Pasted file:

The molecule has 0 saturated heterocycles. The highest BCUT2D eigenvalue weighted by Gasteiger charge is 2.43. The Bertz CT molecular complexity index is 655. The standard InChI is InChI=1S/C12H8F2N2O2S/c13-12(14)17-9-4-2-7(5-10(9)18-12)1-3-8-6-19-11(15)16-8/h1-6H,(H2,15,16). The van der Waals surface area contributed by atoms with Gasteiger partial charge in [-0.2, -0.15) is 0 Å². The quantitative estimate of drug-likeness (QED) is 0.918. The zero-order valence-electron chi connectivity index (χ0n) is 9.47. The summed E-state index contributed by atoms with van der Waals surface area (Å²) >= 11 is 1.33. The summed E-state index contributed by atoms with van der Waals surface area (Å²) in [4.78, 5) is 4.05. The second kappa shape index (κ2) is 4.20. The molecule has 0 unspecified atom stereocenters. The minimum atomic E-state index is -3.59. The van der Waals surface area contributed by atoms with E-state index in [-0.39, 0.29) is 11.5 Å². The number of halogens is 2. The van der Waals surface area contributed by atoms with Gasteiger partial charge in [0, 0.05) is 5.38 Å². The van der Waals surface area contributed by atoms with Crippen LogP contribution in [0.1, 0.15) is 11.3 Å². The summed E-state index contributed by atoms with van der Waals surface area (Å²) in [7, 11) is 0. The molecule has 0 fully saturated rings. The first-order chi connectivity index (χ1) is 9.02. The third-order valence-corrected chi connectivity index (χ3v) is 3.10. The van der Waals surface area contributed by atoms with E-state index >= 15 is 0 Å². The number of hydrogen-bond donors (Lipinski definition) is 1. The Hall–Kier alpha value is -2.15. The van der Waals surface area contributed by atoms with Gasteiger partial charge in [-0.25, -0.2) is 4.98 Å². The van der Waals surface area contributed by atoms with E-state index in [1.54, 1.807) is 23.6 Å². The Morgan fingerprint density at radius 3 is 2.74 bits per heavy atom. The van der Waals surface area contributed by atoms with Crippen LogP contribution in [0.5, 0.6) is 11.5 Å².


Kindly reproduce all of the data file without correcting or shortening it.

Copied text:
The molecule has 0 saturated heterocycles. The highest BCUT2D eigenvalue weighted by Gasteiger charge is 2.43. The Bertz CT molecular complexity index is 655. The standard InChI is InChI=1S/C12H8F2N2O2S/c13-12(14)17-9-4-2-7(5-10(9)18-12)1-3-8-6-19-11(15)16-8/h1-6H,(H2,15,16). The van der Waals surface area contributed by atoms with Gasteiger partial charge in [-0.2, -0.15) is 0 Å². The quantitative estimate of drug-likeness (QED) is 0.918. The zero-order valence-electron chi connectivity index (χ0n) is 9.47. The summed E-state index contributed by atoms with van der Waals surface area (Å²) >= 11 is 1.33. The summed E-state index contributed by atoms with van der Waals surface area (Å²) in [4.78, 5) is 4.05. The second kappa shape index (κ2) is 4.20. The molecule has 0 unspecified atom stereocenters. The minimum atomic E-state index is -3.59. The van der Waals surface area contributed by atoms with E-state index in [-0.39, 0.29) is 11.5 Å². The number of halogens is 2. The van der Waals surface area contributed by atoms with Gasteiger partial charge in [0, 0.05) is 5.38 Å². The van der Waals surface area contributed by atoms with Crippen LogP contribution in [0.1, 0.15) is 11.3 Å². The summed E-state index contributed by atoms with van der Waals surface area (Å²) in [7, 11) is 0. The molecule has 0 fully saturated rings. The first-order chi connectivity index (χ1) is 9.02. The third-order valence-corrected chi connectivity index (χ3v) is 3.10. The van der Waals surface area contributed by atoms with E-state index >= 15 is 0 Å². The number of hydrogen-bond donors (Lipinski definition) is 1. The Hall–Kier alpha value is -2.15. The van der Waals surface area contributed by atoms with Gasteiger partial charge in [-0.25, -0.2) is 4.98 Å². The van der Waals surface area contributed by atoms with E-state index in [1.54, 1.807) is 23.6 Å². The Morgan fingerprint density at radius 3 is 2.74 bits per heavy atom. The van der Waals surface area contributed by atoms with Crippen LogP contribution in [0.5, 0.6) is 11.5 Å².